Introduction- Mark Van Ommeren-WHO Department of Mental Health and Substance Use
‘The culture and context is really important in mental health.’
3.04 Dévora Kestel -Director, WHO Department of Mental Health and Substance Use
‘How can learning things done in a different way will enrich the way we do our own practice? ‘
7.06 Introduction to Documentary-Mike Poltorak
‘I have been inspired by the Tongan sense of responsibility, to do justice to their work but also to locate it in a very challenging landscape of sickness and health provision.’
12.20 Comments and Discussion
13.00 Mapa Puloka
‘To contextualize by using those words to contextualize the practice of psychiatric care via Tongan cultural mode, such as the usage of the kava session for further assessment of psychiatric patient to calm patient. ‘
15.40 Zhang Qi-WHO Department of Traditional, Complementary and Integrative Medicine
‘I see from the film that the traditional medicine practitioner that practice is going into the home of the patients and provide individualized care at the home and is very well accepted.’
20.20 Peter Ventevogel -Senior Mental Health Officer UNHCR
‘So the first thing that struck me is that, it’s what I would call the pragmatism of the people on the ground. So it’s not traditional spirituality versus Christianity but people use both. It’s not traditional healing or modern medicine or modern psychiatry which we often see as diametrical opposites but people use concepts and methods in a very pragmatic way. We could see that very clearly in the movie.’
26.30 Jae Kyoun Kim-WHO WPRO
‘I really think every traditional medicine anthropologist should watch this movie. When I saw the use of Tevita and Fine, I was very sad and I couldn’t stop thinking what we could do to prevent the second case of Tevita and Fine.’
27.53 Mike Poltorak
‘So there are kind of precedents for possible collaborations that might be Tonga sensitive because they’re already happening with Maori communities in New Zealand.’
29.37 Mark Van Ommeren
‘ In 2007 there was guidelines developed for mental health and psychosocial support in emergencies. IASC guidelines which WHO is a part, and in it there are two action sheets, each three pages. They describe how modern medicine can collaborate with traditional resources.’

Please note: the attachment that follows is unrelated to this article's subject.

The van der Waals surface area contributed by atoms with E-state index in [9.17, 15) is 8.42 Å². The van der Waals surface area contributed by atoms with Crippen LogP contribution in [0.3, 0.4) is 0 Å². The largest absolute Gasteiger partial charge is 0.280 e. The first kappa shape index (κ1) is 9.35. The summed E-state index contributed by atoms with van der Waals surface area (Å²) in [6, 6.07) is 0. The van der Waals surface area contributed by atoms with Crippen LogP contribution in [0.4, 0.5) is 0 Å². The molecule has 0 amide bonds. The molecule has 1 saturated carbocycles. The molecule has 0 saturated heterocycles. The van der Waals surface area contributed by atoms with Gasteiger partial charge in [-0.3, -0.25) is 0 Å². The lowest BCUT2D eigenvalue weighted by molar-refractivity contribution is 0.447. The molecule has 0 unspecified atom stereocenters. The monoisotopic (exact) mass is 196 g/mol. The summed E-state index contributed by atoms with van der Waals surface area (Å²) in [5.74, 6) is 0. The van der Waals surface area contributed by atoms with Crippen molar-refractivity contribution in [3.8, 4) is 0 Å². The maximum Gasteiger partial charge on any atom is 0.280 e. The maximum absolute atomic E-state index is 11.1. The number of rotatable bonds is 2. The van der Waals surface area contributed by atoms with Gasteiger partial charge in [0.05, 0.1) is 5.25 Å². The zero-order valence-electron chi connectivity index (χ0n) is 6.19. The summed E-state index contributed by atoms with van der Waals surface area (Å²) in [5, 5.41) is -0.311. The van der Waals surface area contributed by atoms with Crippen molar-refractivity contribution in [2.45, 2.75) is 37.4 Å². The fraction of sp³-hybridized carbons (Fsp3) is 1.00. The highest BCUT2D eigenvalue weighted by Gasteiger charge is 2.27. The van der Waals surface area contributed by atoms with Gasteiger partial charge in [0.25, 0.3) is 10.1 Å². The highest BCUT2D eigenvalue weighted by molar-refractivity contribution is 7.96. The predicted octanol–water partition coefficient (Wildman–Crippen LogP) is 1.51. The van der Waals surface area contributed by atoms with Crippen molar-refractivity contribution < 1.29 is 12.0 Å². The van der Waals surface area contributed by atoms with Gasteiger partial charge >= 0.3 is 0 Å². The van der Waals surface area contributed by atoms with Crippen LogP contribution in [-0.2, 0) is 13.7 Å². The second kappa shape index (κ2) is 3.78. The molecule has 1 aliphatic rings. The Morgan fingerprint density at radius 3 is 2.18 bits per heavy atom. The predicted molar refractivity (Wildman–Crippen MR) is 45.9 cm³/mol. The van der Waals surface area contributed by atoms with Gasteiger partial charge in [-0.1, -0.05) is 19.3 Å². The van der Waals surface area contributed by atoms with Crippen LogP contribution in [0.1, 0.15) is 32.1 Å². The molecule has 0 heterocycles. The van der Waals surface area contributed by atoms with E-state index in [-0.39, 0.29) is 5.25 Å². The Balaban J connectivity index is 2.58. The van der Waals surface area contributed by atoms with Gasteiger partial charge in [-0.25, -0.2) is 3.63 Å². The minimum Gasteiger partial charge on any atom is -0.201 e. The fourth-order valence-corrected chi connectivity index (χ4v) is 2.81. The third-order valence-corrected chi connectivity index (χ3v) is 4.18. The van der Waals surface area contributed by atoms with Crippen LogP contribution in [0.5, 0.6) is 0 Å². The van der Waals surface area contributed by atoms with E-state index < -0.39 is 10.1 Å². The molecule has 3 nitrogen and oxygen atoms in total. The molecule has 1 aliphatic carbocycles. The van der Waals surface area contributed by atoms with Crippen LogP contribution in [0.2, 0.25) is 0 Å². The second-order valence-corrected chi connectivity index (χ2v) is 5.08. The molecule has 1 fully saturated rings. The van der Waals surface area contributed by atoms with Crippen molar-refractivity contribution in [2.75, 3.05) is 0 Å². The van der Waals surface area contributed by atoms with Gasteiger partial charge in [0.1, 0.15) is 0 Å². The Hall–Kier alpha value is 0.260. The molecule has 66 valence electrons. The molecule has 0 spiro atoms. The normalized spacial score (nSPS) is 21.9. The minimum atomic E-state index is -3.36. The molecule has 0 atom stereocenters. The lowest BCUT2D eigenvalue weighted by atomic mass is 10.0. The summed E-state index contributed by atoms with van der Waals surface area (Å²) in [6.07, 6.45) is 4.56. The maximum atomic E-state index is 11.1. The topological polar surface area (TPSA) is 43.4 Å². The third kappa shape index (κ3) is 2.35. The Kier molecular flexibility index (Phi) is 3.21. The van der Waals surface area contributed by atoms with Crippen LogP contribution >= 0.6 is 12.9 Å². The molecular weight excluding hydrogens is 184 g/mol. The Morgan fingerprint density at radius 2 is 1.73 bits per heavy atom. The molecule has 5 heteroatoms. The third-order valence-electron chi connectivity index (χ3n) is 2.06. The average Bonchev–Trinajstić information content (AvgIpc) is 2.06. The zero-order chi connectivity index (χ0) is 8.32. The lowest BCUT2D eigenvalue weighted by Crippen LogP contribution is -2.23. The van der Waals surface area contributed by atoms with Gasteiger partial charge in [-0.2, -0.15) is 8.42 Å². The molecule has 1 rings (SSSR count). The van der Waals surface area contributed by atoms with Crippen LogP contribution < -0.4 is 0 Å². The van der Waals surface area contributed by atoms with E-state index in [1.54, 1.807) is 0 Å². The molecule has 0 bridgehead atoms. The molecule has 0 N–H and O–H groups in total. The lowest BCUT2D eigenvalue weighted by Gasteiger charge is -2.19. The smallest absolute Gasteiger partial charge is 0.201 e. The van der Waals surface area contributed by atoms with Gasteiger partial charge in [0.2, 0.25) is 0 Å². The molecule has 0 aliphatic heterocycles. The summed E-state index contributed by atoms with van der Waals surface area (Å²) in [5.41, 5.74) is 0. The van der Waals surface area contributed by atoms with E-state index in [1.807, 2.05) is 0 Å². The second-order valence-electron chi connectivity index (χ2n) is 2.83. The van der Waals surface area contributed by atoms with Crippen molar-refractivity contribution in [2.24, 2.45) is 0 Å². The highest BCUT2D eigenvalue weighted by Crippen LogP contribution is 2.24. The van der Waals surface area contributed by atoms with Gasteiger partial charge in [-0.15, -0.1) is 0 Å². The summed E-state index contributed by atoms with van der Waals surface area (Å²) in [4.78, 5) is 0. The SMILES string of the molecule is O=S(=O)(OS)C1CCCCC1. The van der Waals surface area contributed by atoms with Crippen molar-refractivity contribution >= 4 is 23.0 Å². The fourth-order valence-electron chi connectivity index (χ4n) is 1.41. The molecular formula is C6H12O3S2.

Mark Van Ommeren– So thank you for all, for coming to this lunchtime event. It’s the first time for me, at least in a year that I’ve been involved in organizing something like a lunchtime seminar. It seems to be from another age. Is it possible? Is it not? So how does it work? And let’s see this is a way we still can engage with each other at this time, when many of us are at home I will give a few opening words. Then I will ask Devora our Director in the Department of Mental Health and Substance Use to give her comments. This event is definitely about culture. I’m quite pleased that we’re having this event. Before I joined WHO I was in a NGO that’s focused very much on transcultural psychiatry and it’s one of my original interests. The culture and context is really important in mental health. And it’s important to realise. Maybe it’s a few comments because there will be people on the call, we have top expertise in this and there were people were just interested and actually may not work in mental health at all, or in culture but why is culture and mental health important? Well, culture provides the explanations people have for their problems and by it giving an often explanation for whatever problem, why they are sick, why they are healthy why something, good things, or bad things that happen to people that can actually influence how people have their mental health problems. And that also influences how people seek help for their problems how they, the kind of terms they use to describe problems. And it also influences the kind of supports that are available and the resources are available and how they’re being used or not used. So culture, in a way is everywhere. The cultural lenses I always found very, very helpful. It’s not the only lens. There is many other lenses we should look at in in mental health, I believe an evidence-based lens. What do the trials say? What does the epidemiology say? The economic lens, human rights lens, feminist lens social constructive lens, all these lenses. We ideally look at mental health problems at the same time which probably gives us the most wisdom to make suggestions and how to move forward. Those were my own thoughts.